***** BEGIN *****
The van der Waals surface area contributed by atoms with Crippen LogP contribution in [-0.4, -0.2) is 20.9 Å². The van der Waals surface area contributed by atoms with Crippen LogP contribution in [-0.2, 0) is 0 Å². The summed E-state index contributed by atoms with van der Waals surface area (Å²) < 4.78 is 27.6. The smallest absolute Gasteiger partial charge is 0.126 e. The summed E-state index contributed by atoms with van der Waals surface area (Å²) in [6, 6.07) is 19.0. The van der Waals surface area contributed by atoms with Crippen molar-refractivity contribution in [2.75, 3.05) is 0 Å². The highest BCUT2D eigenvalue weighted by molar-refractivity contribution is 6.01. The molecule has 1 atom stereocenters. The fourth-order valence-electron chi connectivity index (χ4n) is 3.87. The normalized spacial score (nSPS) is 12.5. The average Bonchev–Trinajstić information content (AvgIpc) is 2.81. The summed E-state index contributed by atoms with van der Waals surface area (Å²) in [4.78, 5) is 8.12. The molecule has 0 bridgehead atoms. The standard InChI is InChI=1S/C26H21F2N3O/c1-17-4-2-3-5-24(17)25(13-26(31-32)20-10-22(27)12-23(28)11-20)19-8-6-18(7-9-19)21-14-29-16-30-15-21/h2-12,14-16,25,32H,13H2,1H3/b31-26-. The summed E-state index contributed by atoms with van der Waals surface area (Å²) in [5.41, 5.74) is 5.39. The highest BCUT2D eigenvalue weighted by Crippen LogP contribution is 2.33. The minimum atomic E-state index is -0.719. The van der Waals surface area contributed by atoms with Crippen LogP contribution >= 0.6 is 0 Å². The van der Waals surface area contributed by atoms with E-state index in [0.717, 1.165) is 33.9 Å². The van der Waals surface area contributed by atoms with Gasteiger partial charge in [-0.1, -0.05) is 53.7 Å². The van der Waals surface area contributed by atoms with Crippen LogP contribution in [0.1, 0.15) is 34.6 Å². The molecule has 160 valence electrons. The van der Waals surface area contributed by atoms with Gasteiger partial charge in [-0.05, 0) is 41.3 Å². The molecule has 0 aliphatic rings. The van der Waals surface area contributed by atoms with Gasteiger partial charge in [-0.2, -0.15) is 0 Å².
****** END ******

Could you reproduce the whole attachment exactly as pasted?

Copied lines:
The van der Waals surface area contributed by atoms with Crippen LogP contribution in [-0.4, -0.2) is 20.9 Å². The van der Waals surface area contributed by atoms with Crippen LogP contribution in [-0.2, 0) is 0 Å². The summed E-state index contributed by atoms with van der Waals surface area (Å²) < 4.78 is 27.6. The smallest absolute Gasteiger partial charge is 0.126 e. The summed E-state index contributed by atoms with van der Waals surface area (Å²) in [6, 6.07) is 19.0. The van der Waals surface area contributed by atoms with Crippen molar-refractivity contribution in [2.75, 3.05) is 0 Å². The highest BCUT2D eigenvalue weighted by molar-refractivity contribution is 6.01. The molecule has 1 atom stereocenters. The fourth-order valence-electron chi connectivity index (χ4n) is 3.87. The normalized spacial score (nSPS) is 12.5. The average Bonchev–Trinajstić information content (AvgIpc) is 2.81. The summed E-state index contributed by atoms with van der Waals surface area (Å²) in [4.78, 5) is 8.12. The molecule has 0 bridgehead atoms. The standard InChI is InChI=1S/C26H21F2N3O/c1-17-4-2-3-5-24(17)25(13-26(31-32)20-10-22(27)12-23(28)11-20)19-8-6-18(7-9-19)21-14-29-16-30-15-21/h2-12,14-16,25,32H,13H2,1H3/b31-26-. The summed E-state index contributed by atoms with van der Waals surface area (Å²) in [5.41, 5.74) is 5.39. The highest BCUT2D eigenvalue weighted by Crippen LogP contribution is 2.33. The minimum atomic E-state index is -0.719. The van der Waals surface area contributed by atoms with Crippen LogP contribution >= 0.6 is 0 Å². The van der Waals surface area contributed by atoms with E-state index in [0.717, 1.165) is 33.9 Å². The van der Waals surface area contributed by atoms with Gasteiger partial charge in [-0.1, -0.05) is 53.7 Å². The van der Waals surface area contributed by atoms with Crippen LogP contribution in [0.1, 0.15) is 34.6 Å². The molecule has 160 valence electrons. The van der Waals surface area contributed by atoms with Gasteiger partial charge in [-0.05, 0) is 41.3 Å². The molecule has 0 aliphatic rings. The van der Waals surface area contributed by atoms with Gasteiger partial charge in [-0.2, -0.15) is 0 Å².